“They’ll do some initial salvage, they’ll do some initial rehabilitation, then they’ll have to pull back,” Gentry said. “If they reduce mill employment, if they reduce purchases, if they reduce anything they’d buy locally, that impact is really significant in rural economies.”

McCrary Webb with Big Creek Lumber said the volume of dead, dying and drying trees throughout Northern California forests should be a concern for all — and she hopes to see more solutions, like an increase in demand for wood biomass energy production.

“That’s one of the issues we see that really the whole state has to grapple with: How can you effectively deal with all this wood?” McCrary Webb said. “A lot of this wood, there’s no place to take it. Some were taking it to landfills. There’s no place for it to go.”

These wildfires — and the ones sure to come — may alter the way timber companies manage their forests in the decades ahead.

Collins Pine has been a pioneer in uneven-age harvesting, a way to manage commercial forests so they have a diversity of tree species and ages, as in natural ecosystems, Fischer said.

He said that while some portions of the land will rebound, they expect a lot of it will have to be wholly replanted. That “zeroes out the clock” for a forest meant to have both old and young trees, he said. Decades later, portions with same-age trees would be harvested at once — essentially clear-cut, a major shift away from their efforts to steward timber to more closely resemble natural forest ecosystems.

Crane said the August Complex fires were a “seminal event” for his family’s company, forcing it to rewrite its 100-year business plan. It too is facing a shift from uneven age reforestation practices to tree plantations, he said.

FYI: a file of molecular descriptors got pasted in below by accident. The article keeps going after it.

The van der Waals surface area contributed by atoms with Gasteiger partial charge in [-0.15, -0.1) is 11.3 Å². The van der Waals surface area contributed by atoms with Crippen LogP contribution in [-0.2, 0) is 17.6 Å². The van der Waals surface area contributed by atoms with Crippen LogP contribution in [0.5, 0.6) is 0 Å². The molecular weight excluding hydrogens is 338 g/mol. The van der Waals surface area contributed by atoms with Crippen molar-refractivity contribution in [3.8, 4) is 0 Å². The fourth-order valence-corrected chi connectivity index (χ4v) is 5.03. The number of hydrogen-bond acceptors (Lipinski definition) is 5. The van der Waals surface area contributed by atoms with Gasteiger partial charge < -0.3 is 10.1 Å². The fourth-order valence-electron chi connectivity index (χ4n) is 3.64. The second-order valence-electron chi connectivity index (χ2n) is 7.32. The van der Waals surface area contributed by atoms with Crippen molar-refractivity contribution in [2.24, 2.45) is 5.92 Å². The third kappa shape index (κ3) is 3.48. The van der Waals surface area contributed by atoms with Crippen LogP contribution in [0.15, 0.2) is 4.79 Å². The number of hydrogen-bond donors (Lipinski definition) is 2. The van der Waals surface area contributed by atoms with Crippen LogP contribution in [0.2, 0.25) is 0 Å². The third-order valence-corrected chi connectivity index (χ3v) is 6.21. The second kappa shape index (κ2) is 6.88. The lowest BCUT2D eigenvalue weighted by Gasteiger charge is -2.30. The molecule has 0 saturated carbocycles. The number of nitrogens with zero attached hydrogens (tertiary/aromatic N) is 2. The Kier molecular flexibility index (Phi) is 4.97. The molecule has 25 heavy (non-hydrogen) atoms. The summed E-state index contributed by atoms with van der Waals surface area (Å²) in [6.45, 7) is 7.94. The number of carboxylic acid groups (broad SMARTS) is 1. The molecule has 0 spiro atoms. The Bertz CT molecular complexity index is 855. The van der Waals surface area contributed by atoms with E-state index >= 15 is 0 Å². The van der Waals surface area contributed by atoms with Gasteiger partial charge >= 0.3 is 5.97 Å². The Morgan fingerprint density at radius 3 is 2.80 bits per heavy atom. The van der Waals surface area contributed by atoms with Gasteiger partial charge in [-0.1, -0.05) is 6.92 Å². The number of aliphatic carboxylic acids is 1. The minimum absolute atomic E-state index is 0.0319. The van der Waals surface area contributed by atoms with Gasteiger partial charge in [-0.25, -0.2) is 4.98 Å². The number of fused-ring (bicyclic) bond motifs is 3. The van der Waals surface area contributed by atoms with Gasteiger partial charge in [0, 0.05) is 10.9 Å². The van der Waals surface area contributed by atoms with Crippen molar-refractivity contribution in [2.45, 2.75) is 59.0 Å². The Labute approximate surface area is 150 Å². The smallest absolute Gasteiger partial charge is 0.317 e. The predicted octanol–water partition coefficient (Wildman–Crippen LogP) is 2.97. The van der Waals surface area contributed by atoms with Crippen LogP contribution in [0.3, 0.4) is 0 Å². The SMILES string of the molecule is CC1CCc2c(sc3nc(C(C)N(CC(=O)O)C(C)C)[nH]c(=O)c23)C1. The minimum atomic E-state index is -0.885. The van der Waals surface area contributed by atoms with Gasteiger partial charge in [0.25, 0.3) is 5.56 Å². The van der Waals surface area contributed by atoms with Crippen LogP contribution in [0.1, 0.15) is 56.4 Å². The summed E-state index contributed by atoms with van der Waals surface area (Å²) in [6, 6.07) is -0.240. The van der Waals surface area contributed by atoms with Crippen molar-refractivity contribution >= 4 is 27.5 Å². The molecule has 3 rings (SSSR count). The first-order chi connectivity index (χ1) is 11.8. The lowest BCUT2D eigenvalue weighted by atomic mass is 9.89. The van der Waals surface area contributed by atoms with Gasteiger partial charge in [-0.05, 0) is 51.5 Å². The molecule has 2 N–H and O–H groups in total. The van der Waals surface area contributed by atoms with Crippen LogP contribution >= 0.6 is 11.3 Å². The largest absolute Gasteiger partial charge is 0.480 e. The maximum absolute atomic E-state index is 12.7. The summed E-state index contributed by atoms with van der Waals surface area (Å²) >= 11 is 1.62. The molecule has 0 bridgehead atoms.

“You’re planting an even-aged forest — and I’m not sure how fire-resilient that is,” Crane said.

In 2020 alone, about 1 million acres changed from living forest to dead forest because of wildfires, said Joe Sherlock, regional silviculturist for the U.S. Forest Service in California. The Forest Service manages 8 million acres in California, roughly one-quarter of the state’s forestland.

Salvage timber sales are critical to funding reforestation and preventing dangerous fuel loads from building up and providing tinder for the next fire, Sherlock said. But the sheer scale of severe, tree-killing fires is adding pressure to an already overburdened system. There simply aren’t enough mills to process the trees or buyers to take the lumber.

“I worry about that a tremendous amount,” Sherlock said. “It will be expensive to gather that material up and create a hospitable environment for seedlings. I don’t know whose checkbook we can use.”

Brad Seaberg, who manages timber sales in California for the Forest Service, said this year’s fires are “testing the market” for whether the agency can find enough purchasers for the amount of lumber available on federal land. And a significant number of smaller-scale landowners affected by wildfires have also entered the timber market, he said.

“The scope of what’s going on is overwhelming,” Seaberg said.

But not everyone sees salvage logging as a boon to forest health or the best defense against the next fire.

Ernie Niemi, an Oregon forest economist who has studied timber practices for decades, said salvage logging on Forest Service land comes with steep costs, both financial and environmental. Niemi said dead trees hold greater benefit in the environment as crucial storage for climate-warming carbon dioxide and habitat for woodpeckers, insects and other species.

“Those dead and dying trees out on the landscape are not suddenly worthless from an ecological perspective,” Niemi said. “That big trunk still holds an awful lot of carbon.”

Sherlock said that is true for areas with a smattering of dead trees amid a rebounding forest. But he said large areas of mostly dead forests are less likely to naturally reseed and risk conversion from forest to shrubland. Harvesting dead or dying trees is necessary work, he said.

“You can imagine what it would be like to ignore all of those standing (dead) trees,” Sherlock said. “As the years go by, more and more of those trees will snap off or tip over, all on the ground. Can you imagine a forest with tons of tons of dry wood ready to burn in the next fire?”

Julie Johnson is a San Francisco Chronicle staff writer. Email: julie.johnson@sfchronicle.com. Twitter: @juliejohnson